- May 9, 2021
- Reaction Score
Once you get into and work with Adobe Photoshop for a few months, you’ll find yourself using the Transform and Free Transform tools very frequently. Most likely, you’ll become comfortable with one or the other and you’ll effortlessly slide into an effective routine and will probably never look back. These tools are easy to grasp and are extremely useful. With just a few clicks, you can easily resize, twist and skew an image.
In this post, I’ll show you what these tools look like and I’ll give you a taste of what they can accomplish. Of course, their limits are constrained by your imagination, so it’s important to learn what I cover below, but it’s also just as important to stand back and look at the possibilities. Like all tools in Photoshop, they don’t work by themselves. It’s the user that matters most.
Original ImageFor today’s post, I’ll be using a photo of a light bulb on a mirror. Since the bulb is round, it’ll be a good example subject as we move through the different areas of what these these transform tools can do. Here’s the photo.
Duplicating the Background LayerWhen I work on a photo like this, I always make sure to create a copy of whatever it is I’m working on. In this case, it’s a photograph which is the background layer. Since I’m going to be bending this photo all over the place as an example of what the transform tools can do and since Photoshop is destructive, meaning the changes I make are permanent, I would like to have a backup. To create that backup, I simply click and drag the Background layer that’s in the Layers panel and drop it on the small Create New Layer icon that’s down below. I circled these areas in red. Hint: the Create New Layer text appears when you roll over the icon.
Once you drop the layer on that icon, a new layer will appear above the one you just duplicated. Now, if you look at the top layer in the Layers panel, you’ll see that it’s locked. There’s a small lock toward the right of the layer. That lock is going to stop me from doing anything to it. Since I want to work on the layer, I’ll need to click on that lock to remove it. Also, since I want you to view the changes I make to the top working layer, I’m going to reduce the opacity of the bottom layer to 90%. In order to do that, I’ll need to unlock that layer as well. I could just as easily have unlocked the background layer before I copied it, but honestly, both of these methods give the same result (plus, I forgot).
Locating the Transform ToolsIn order to use a transform tool on a layer, that layer must be selected. Since I already did that, I can head up to the Edit > Transform, and in this case, Scale menu item and select it.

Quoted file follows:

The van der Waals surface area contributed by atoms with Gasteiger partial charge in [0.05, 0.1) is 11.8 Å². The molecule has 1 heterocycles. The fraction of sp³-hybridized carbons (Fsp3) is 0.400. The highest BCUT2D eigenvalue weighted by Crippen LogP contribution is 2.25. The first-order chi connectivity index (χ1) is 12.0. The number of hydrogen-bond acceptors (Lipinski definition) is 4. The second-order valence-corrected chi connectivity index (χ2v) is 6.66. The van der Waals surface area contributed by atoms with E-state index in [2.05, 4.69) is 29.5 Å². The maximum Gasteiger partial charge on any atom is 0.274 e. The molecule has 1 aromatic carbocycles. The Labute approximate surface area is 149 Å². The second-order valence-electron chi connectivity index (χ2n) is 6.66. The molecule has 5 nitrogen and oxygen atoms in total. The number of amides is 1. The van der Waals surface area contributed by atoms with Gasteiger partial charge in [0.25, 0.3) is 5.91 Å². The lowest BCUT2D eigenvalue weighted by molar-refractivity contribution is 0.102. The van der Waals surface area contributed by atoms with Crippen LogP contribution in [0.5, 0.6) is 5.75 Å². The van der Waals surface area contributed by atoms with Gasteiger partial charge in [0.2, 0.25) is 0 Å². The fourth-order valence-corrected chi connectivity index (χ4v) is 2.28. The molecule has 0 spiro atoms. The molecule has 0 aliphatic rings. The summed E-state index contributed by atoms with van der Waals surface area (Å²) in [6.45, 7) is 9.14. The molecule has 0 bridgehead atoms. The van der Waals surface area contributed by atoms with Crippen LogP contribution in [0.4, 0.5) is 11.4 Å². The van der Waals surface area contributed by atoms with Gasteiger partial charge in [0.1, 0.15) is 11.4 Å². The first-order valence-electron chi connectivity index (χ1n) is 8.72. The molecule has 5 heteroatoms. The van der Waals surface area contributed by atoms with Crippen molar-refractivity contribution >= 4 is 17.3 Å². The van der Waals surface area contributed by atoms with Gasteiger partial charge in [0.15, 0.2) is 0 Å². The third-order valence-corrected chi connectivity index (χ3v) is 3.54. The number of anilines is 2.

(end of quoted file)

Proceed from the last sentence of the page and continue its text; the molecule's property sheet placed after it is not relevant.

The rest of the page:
Scaling the PhotoThere are a bunch of ways to scale a photo. After you choose Scale from the Transform menu, you’ll see a box appear around the item in your layer. It looks like this:
As you can see, there is now a thin line surrounding the image. Along that line are anchor points. There is one at the center of each side and one at each corner. If I grab (click and drag) a corner anchor point, I can scale the image’s width as well as height. If I grab a side anchor point, I’m limited to either the width or the height.
What’s really neat is that if I grab a corner anchor point and hold down the Shift key, the proportion of the layer will remain intact, as opposed to leaving the door open to distortion. Just as neat is that if I hold down the Alt key, I can scale from the center of the image, meaning the image will shrink equidistant from all four sides. If I hold down both the Shift and Alts keys, I can grab a corner anchor and scale from the center while keeping the proportion intact. Take a look at that below.
Now you can see why I lowered the opacity of the bottom layer. Since the photo is so black, we wouldn’t have been able to see any scaling.
Rotating the PhotoRight below Scale up in the menu are a few other choices. We’ll talk about Rotate next. To rotate an image, select that from the top menu. Once that’s done, the same line will appear outside the contents of the chosen layer. If you move your mouse to the outside of the lines, you’ll see that the mouse pointer turns into a curved double arrow. While holding down, if you move your mouse, you can rotate the image around the center anchor point.